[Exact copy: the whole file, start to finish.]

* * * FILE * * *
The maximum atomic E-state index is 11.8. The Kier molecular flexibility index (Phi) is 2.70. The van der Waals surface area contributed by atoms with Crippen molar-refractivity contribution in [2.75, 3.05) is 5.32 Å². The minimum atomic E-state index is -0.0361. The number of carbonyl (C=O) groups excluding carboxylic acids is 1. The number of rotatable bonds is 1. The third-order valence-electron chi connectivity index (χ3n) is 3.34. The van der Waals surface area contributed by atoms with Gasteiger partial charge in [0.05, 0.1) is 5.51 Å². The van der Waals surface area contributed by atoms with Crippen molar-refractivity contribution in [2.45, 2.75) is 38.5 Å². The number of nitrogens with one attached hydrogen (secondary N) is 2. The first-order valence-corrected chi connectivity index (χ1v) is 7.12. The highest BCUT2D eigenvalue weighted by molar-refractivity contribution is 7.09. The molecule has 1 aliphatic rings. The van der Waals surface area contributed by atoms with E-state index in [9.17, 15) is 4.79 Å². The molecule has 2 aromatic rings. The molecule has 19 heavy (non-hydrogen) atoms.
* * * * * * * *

The maximum atomic E-state index is 11.8. The Kier molecular flexibility index (Phi) is 2.70. The van der Waals surface area contributed by atoms with Crippen molar-refractivity contribution in [2.75, 3.05) is 5.32 Å². The minimum atomic E-state index is -0.0361. The number of carbonyl (C=O) groups excluding carboxylic acids is 1. The number of rotatable bonds is 1. The third-order valence-electron chi connectivity index (χ3n) is 3.34. The van der Waals surface area contributed by atoms with Gasteiger partial charge in [0.05, 0.1) is 5.51 Å². The van der Waals surface area contributed by atoms with Crippen molar-refractivity contribution in [2.45, 2.75) is 38.5 Å². The number of nitrogens with one attached hydrogen (secondary N) is 2. The first-order valence-corrected chi connectivity index (χ1v) is 7.12. The highest BCUT2D eigenvalue weighted by molar-refractivity contribution is 7.09. The molecule has 1 aliphatic rings. The van der Waals surface area contributed by atoms with E-state index in [9.17, 15) is 4.79 Å². The molecule has 2 aromatic rings. The molecule has 19 heavy (non-hydrogen) atoms.